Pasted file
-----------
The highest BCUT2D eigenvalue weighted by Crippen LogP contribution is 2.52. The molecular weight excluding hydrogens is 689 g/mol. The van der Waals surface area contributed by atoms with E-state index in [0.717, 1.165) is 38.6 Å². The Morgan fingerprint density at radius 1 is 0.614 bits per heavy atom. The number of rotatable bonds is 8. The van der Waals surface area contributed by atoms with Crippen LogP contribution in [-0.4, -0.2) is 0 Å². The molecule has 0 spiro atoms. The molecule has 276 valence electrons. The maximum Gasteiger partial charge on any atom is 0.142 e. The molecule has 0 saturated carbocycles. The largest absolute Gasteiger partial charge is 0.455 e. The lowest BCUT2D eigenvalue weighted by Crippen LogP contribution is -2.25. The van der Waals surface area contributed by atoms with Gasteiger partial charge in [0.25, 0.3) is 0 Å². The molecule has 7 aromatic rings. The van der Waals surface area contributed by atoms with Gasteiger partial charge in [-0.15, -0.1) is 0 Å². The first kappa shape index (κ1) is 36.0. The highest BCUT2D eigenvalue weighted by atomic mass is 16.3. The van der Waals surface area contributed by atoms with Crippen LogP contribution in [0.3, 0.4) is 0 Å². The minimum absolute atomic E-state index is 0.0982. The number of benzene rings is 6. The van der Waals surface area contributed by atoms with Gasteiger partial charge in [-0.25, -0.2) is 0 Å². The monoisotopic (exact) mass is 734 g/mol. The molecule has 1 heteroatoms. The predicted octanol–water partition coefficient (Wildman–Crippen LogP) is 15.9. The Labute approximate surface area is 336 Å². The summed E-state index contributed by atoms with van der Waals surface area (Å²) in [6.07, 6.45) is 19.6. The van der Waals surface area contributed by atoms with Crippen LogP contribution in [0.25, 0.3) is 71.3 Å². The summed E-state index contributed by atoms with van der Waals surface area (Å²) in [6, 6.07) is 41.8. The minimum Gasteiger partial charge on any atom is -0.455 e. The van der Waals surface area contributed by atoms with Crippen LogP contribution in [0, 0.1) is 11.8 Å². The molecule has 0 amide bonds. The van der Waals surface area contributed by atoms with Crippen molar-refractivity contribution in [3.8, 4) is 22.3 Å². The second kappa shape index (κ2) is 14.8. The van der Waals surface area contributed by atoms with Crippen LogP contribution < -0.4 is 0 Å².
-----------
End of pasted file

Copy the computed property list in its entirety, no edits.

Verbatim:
The highest BCUT2D eigenvalue weighted by Crippen LogP contribution is 2.52. The molecular weight excluding hydrogens is 689 g/mol. The van der Waals surface area contributed by atoms with E-state index in [0.717, 1.165) is 38.6 Å². The Morgan fingerprint density at radius 1 is 0.614 bits per heavy atom. The number of rotatable bonds is 8. The van der Waals surface area contributed by atoms with Crippen LogP contribution in [-0.4, -0.2) is 0 Å². The molecule has 0 spiro atoms. The molecule has 276 valence electrons. The maximum Gasteiger partial charge on any atom is 0.142 e. The molecule has 0 saturated carbocycles. The largest absolute Gasteiger partial charge is 0.455 e. The lowest BCUT2D eigenvalue weighted by Crippen LogP contribution is -2.25. The van der Waals surface area contributed by atoms with Gasteiger partial charge in [0.25, 0.3) is 0 Å². The molecule has 7 aromatic rings. The van der Waals surface area contributed by atoms with Gasteiger partial charge in [-0.15, -0.1) is 0 Å². The first kappa shape index (κ1) is 36.0. The highest BCUT2D eigenvalue weighted by atomic mass is 16.3. The van der Waals surface area contributed by atoms with Crippen LogP contribution in [0.3, 0.4) is 0 Å². The minimum absolute atomic E-state index is 0.0982. The number of benzene rings is 6. The van der Waals surface area contributed by atoms with Gasteiger partial charge in [-0.25, -0.2) is 0 Å². The monoisotopic (exact) mass is 734 g/mol. The molecule has 1 heteroatoms. The predicted octanol–water partition coefficient (Wildman–Crippen LogP) is 15.9. The Labute approximate surface area is 336 Å². The summed E-state index contributed by atoms with van der Waals surface area (Å²) in [6.07, 6.45) is 19.6. The van der Waals surface area contributed by atoms with Crippen LogP contribution in [0.25, 0.3) is 71.3 Å². The summed E-state index contributed by atoms with van der Waals surface area (Å²) in [6, 6.07) is 41.8. The minimum Gasteiger partial charge on any atom is -0.455 e. The van der Waals surface area contributed by atoms with Crippen LogP contribution in [0, 0.1) is 11.8 Å². The molecule has 0 amide bonds. The van der Waals surface area contributed by atoms with Crippen molar-refractivity contribution in [3.8, 4) is 22.3 Å². The second kappa shape index (κ2) is 14.8. The van der Waals surface area contributed by atoms with Crippen LogP contribution < -0.4 is 0 Å².